About The Georgian Theatre Royal
Built in 1788, The Georgian Theatre Royal in Richmond, North Yorkshire, is the oldest working theatre in Britain which is still in its original form. As a result, it is Britain’s most complete Georgian playhouse. It is a Grade I listed building due to it being ‘a building of special architectural or historical interest’, and is an important existing work of English theatre architecture.
History of The Georgian Theatre Royal
Built by actor Samuel Butler in 1788, the theatre is a typical 18th century country playhouse and an important example of English theatre architecture. In 1830, the theatre became less popular, and by 1848 was mainly used as an auction room with additional wine vaults constructed in the theatre pit.
In 1960 a public appeal was successfully launched to restore the theatre and it was subsequently reopened in 1963. With a capacity for around 200 people, the theatre allows theatregoers get unusually close to the performers, with the furthest seat being only 10.7m from the stage.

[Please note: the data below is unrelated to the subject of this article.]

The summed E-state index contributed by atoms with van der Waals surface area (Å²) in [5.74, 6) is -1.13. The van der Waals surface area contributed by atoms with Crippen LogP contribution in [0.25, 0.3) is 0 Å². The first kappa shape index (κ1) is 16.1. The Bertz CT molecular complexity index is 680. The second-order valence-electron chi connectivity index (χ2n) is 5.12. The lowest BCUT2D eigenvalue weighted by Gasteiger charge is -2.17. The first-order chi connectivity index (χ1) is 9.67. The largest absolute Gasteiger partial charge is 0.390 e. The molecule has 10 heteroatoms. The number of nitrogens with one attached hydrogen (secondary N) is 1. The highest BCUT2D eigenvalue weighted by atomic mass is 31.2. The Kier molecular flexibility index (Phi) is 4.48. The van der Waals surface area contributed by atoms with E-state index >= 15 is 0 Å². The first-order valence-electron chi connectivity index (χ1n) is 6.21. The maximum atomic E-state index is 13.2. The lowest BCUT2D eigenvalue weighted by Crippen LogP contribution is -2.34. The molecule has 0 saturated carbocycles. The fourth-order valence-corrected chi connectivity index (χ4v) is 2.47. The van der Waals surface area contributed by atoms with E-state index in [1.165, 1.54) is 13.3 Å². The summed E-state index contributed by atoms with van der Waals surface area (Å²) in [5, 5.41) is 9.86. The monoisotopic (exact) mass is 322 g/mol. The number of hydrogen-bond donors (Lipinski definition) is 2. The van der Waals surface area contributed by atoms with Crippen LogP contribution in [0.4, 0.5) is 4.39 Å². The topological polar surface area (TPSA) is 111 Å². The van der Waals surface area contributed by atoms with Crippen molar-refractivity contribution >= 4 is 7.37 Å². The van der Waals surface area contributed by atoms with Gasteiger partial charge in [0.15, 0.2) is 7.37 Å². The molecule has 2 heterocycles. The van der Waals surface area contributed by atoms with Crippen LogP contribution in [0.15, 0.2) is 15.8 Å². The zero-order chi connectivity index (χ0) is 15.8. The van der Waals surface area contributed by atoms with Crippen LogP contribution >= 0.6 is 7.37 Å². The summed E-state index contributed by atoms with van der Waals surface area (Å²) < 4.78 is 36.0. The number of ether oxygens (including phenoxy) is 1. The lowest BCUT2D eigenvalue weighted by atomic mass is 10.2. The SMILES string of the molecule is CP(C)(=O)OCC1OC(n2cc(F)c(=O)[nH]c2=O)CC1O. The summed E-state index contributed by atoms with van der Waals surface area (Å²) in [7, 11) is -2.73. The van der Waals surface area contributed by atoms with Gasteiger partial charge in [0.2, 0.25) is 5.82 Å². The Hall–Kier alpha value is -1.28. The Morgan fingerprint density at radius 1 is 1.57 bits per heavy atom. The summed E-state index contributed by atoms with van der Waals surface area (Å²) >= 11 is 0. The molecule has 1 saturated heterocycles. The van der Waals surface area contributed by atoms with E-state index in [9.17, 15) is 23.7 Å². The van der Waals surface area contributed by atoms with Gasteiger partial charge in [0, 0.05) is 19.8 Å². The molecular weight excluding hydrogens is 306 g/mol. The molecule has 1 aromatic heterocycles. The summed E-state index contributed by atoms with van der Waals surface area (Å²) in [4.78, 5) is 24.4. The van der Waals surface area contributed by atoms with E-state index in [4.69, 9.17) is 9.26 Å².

In 1979 a small theatre museum – a first for England – was opened behind the stage. The museum includes a unique collection of original playbills and hand bills from 1792 to the 1840s which illustrate the changing themes of entertainment at the time. The theatre also owns Britain’s oldest set of scenery, ‘The Woodland Scene’, painted between 1818 and 1836, which is also on display to the public.
The Georgian Theatre Royal today
The Georgian Theatre Royal underwent a second extensive restoration in 2002 and reopened in September 2003. The theatre also regularly runs Georgian Theatre Experience tours during which the public can discover the theatre’s history, explore backstage, and try on vintage costumes.
Getting to The Georgian Theatre Royal
The nearest railway station is 12 miles away at Darlington. By car it is 4 miles from Scotch Corner where the north/south trunk road (A1) and east west trunk road (A66) converge.